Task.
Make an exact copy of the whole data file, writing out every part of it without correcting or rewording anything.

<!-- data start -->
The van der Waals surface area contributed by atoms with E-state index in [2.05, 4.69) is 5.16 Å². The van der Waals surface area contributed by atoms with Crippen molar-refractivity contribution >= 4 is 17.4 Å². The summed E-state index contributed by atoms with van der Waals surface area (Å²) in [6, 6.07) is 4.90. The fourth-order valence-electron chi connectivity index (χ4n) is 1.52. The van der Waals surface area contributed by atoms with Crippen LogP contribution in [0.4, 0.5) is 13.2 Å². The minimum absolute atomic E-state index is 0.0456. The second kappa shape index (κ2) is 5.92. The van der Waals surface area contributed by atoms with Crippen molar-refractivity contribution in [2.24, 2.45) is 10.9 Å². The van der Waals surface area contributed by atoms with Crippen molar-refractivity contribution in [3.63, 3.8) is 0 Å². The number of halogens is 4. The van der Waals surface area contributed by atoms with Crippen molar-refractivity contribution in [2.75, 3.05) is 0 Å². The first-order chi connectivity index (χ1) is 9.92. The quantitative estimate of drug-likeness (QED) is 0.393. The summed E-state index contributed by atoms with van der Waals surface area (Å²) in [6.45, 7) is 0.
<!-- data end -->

The van der Waals surface area contributed by atoms with E-state index in [2.05, 4.69) is 5.16 Å². The van der Waals surface area contributed by atoms with Crippen molar-refractivity contribution >= 4 is 17.4 Å². The summed E-state index contributed by atoms with van der Waals surface area (Å²) in [6, 6.07) is 4.90. The fourth-order valence-electron chi connectivity index (χ4n) is 1.52. The van der Waals surface area contributed by atoms with Crippen LogP contribution in [0.4, 0.5) is 13.2 Å². The minimum absolute atomic E-state index is 0.0456. The second kappa shape index (κ2) is 5.92. The van der Waals surface area contributed by atoms with Crippen molar-refractivity contribution in [2.24, 2.45) is 10.9 Å². The van der Waals surface area contributed by atoms with Crippen molar-refractivity contribution in [3.63, 3.8) is 0 Å². The number of halogens is 4. The van der Waals surface area contributed by atoms with Crippen molar-refractivity contribution in [2.75, 3.05) is 0 Å². The first-order chi connectivity index (χ1) is 9.92. The quantitative estimate of drug-likeness (QED) is 0.393. The summed E-state index contributed by atoms with van der Waals surface area (Å²) in [6.45, 7) is 0.